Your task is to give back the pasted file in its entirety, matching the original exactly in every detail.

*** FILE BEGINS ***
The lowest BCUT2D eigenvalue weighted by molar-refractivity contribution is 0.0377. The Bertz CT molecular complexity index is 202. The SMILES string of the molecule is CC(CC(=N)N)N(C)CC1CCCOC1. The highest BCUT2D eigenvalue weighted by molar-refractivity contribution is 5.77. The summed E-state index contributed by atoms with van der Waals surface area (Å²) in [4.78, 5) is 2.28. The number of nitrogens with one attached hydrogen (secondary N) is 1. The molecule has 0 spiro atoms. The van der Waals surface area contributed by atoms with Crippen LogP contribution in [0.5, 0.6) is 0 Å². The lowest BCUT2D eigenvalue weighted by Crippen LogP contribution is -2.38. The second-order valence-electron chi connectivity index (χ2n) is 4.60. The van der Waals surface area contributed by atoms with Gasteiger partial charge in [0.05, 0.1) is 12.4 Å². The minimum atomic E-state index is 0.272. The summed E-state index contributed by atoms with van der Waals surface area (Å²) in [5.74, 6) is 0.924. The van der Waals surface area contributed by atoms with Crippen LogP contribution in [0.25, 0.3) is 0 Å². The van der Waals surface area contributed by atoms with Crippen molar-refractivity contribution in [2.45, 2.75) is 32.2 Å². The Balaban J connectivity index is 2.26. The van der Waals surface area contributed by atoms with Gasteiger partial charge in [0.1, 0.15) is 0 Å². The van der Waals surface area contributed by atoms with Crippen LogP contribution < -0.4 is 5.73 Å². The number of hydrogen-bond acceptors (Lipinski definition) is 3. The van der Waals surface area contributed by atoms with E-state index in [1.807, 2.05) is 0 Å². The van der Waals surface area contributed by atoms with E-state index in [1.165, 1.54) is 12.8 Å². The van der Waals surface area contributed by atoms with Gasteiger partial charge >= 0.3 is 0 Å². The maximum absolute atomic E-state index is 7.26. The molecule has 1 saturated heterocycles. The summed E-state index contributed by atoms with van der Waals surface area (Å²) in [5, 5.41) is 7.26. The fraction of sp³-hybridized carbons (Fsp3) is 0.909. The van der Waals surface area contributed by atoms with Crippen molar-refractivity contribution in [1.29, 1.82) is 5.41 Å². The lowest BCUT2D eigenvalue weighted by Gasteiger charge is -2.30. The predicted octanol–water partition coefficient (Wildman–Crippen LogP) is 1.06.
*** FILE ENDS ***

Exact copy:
The lowest BCUT2D eigenvalue weighted by molar-refractivity contribution is 0.0377. The Bertz CT molecular complexity index is 202. The SMILES string of the molecule is CC(CC(=N)N)N(C)CC1CCCOC1. The highest BCUT2D eigenvalue weighted by molar-refractivity contribution is 5.77. The summed E-state index contributed by atoms with van der Waals surface area (Å²) in [4.78, 5) is 2.28. The number of nitrogens with one attached hydrogen (secondary N) is 1. The molecule has 0 spiro atoms. The van der Waals surface area contributed by atoms with Crippen LogP contribution in [0.5, 0.6) is 0 Å². The lowest BCUT2D eigenvalue weighted by Crippen LogP contribution is -2.38. The second-order valence-electron chi connectivity index (χ2n) is 4.60. The van der Waals surface area contributed by atoms with Gasteiger partial charge in [0.05, 0.1) is 12.4 Å². The minimum atomic E-state index is 0.272. The summed E-state index contributed by atoms with van der Waals surface area (Å²) in [5.74, 6) is 0.924. The van der Waals surface area contributed by atoms with Crippen LogP contribution in [0.25, 0.3) is 0 Å². The van der Waals surface area contributed by atoms with Crippen molar-refractivity contribution in [2.45, 2.75) is 32.2 Å². The Balaban J connectivity index is 2.26. The van der Waals surface area contributed by atoms with Gasteiger partial charge in [0.1, 0.15) is 0 Å². The van der Waals surface area contributed by atoms with Crippen LogP contribution < -0.4 is 5.73 Å². The number of hydrogen-bond acceptors (Lipinski definition) is 3. The van der Waals surface area contributed by atoms with E-state index in [1.807, 2.05) is 0 Å². The van der Waals surface area contributed by atoms with E-state index in [1.165, 1.54) is 12.8 Å². The van der Waals surface area contributed by atoms with Gasteiger partial charge >= 0.3 is 0 Å². The maximum absolute atomic E-state index is 7.26. The molecule has 1 saturated heterocycles. The summed E-state index contributed by atoms with van der Waals surface area (Å²) in [5, 5.41) is 7.26. The fraction of sp³-hybridized carbons (Fsp3) is 0.909. The van der Waals surface area contributed by atoms with Crippen molar-refractivity contribution in [1.29, 1.82) is 5.41 Å². The lowest BCUT2D eigenvalue weighted by Gasteiger charge is -2.30. The predicted octanol–water partition coefficient (Wildman–Crippen LogP) is 1.06.